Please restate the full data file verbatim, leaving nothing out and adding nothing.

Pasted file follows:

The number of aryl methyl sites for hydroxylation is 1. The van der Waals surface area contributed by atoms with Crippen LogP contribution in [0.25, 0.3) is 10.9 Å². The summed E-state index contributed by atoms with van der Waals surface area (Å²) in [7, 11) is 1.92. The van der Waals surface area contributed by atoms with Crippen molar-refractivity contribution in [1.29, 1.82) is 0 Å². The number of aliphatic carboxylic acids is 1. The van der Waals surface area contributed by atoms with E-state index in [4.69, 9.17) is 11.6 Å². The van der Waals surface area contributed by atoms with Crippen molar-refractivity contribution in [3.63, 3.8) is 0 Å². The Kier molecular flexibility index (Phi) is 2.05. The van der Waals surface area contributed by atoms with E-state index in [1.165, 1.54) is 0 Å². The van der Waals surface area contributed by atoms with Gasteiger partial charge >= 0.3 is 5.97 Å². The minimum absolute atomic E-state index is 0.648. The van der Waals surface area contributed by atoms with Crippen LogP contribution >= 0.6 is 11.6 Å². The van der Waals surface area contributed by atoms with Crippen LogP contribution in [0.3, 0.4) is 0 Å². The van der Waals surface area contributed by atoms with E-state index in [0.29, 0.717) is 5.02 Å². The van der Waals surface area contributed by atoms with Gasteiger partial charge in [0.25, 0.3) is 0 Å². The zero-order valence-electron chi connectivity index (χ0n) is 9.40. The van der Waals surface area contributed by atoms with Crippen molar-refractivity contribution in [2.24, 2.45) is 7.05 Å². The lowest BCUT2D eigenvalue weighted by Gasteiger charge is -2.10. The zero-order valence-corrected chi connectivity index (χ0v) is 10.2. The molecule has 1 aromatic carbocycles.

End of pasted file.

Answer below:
The number of aryl methyl sites for hydroxylation is 1. The van der Waals surface area contributed by atoms with Crippen LogP contribution in [0.25, 0.3) is 10.9 Å². The summed E-state index contributed by atoms with van der Waals surface area (Å²) in [7, 11) is 1.92. The van der Waals surface area contributed by atoms with Crippen molar-refractivity contribution in [1.29, 1.82) is 0 Å². The number of aliphatic carboxylic acids is 1. The van der Waals surface area contributed by atoms with E-state index in [4.69, 9.17) is 11.6 Å². The van der Waals surface area contributed by atoms with Crippen molar-refractivity contribution in [3.63, 3.8) is 0 Å². The Kier molecular flexibility index (Phi) is 2.05. The van der Waals surface area contributed by atoms with E-state index in [1.165, 1.54) is 0 Å². The van der Waals surface area contributed by atoms with Gasteiger partial charge >= 0.3 is 5.97 Å². The minimum absolute atomic E-state index is 0.648. The van der Waals surface area contributed by atoms with Crippen LogP contribution >= 0.6 is 11.6 Å². The van der Waals surface area contributed by atoms with Crippen LogP contribution in [0.3, 0.4) is 0 Å². The van der Waals surface area contributed by atoms with E-state index in [0.29, 0.717) is 5.02 Å². The van der Waals surface area contributed by atoms with Gasteiger partial charge in [0.25, 0.3) is 0 Å². The zero-order valence-electron chi connectivity index (χ0n) is 9.40. The van der Waals surface area contributed by atoms with Crippen molar-refractivity contribution in [2.24, 2.45) is 7.05 Å². The lowest BCUT2D eigenvalue weighted by Gasteiger charge is -2.10. The zero-order valence-corrected chi connectivity index (χ0v) is 10.2. The molecule has 1 aromatic carbocycles.